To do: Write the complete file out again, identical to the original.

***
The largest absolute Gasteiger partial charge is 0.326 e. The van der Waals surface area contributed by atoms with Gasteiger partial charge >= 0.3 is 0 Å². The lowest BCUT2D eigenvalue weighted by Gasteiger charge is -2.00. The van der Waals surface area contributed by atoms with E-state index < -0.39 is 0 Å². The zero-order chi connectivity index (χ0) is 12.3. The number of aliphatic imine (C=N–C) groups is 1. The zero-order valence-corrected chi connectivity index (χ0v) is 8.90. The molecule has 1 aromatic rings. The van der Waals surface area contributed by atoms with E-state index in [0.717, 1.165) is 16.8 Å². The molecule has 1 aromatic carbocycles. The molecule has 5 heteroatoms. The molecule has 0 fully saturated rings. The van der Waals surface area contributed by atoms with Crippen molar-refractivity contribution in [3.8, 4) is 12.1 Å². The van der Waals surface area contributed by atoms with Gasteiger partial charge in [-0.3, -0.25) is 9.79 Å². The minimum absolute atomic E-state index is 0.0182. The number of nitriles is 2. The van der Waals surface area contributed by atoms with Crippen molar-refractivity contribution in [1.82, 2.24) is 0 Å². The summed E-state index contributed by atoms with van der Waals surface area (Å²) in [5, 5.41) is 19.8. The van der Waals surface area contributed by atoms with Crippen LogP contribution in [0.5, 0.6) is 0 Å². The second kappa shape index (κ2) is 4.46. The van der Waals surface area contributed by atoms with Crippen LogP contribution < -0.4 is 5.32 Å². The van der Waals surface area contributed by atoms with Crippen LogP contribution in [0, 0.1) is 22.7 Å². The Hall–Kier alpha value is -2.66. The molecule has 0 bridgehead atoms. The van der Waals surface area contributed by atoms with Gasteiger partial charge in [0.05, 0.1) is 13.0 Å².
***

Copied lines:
The largest absolute Gasteiger partial charge is 0.326 e. The van der Waals surface area contributed by atoms with Gasteiger partial charge >= 0.3 is 0 Å². The lowest BCUT2D eigenvalue weighted by Gasteiger charge is -2.00. The van der Waals surface area contributed by atoms with E-state index < -0.39 is 0 Å². The zero-order chi connectivity index (χ0) is 12.3. The number of aliphatic imine (C=N–C) groups is 1. The zero-order valence-corrected chi connectivity index (χ0v) is 8.90. The molecule has 1 aromatic rings. The van der Waals surface area contributed by atoms with E-state index in [0.717, 1.165) is 16.8 Å². The molecule has 1 aromatic carbocycles. The molecule has 5 heteroatoms. The molecule has 0 fully saturated rings. The van der Waals surface area contributed by atoms with Crippen molar-refractivity contribution in [3.8, 4) is 12.1 Å². The van der Waals surface area contributed by atoms with Gasteiger partial charge in [-0.3, -0.25) is 9.79 Å². The minimum absolute atomic E-state index is 0.0182. The number of nitriles is 2. The van der Waals surface area contributed by atoms with Crippen molar-refractivity contribution in [1.82, 2.24) is 0 Å². The summed E-state index contributed by atoms with van der Waals surface area (Å²) in [5, 5.41) is 19.8. The van der Waals surface area contributed by atoms with Crippen LogP contribution in [0.5, 0.6) is 0 Å². The second kappa shape index (κ2) is 4.46. The van der Waals surface area contributed by atoms with Crippen LogP contribution < -0.4 is 5.32 Å². The van der Waals surface area contributed by atoms with Crippen LogP contribution in [0, 0.1) is 22.7 Å². The Hall–Kier alpha value is -2.66. The molecule has 0 bridgehead atoms. The van der Waals surface area contributed by atoms with Gasteiger partial charge in [0.05, 0.1) is 13.0 Å².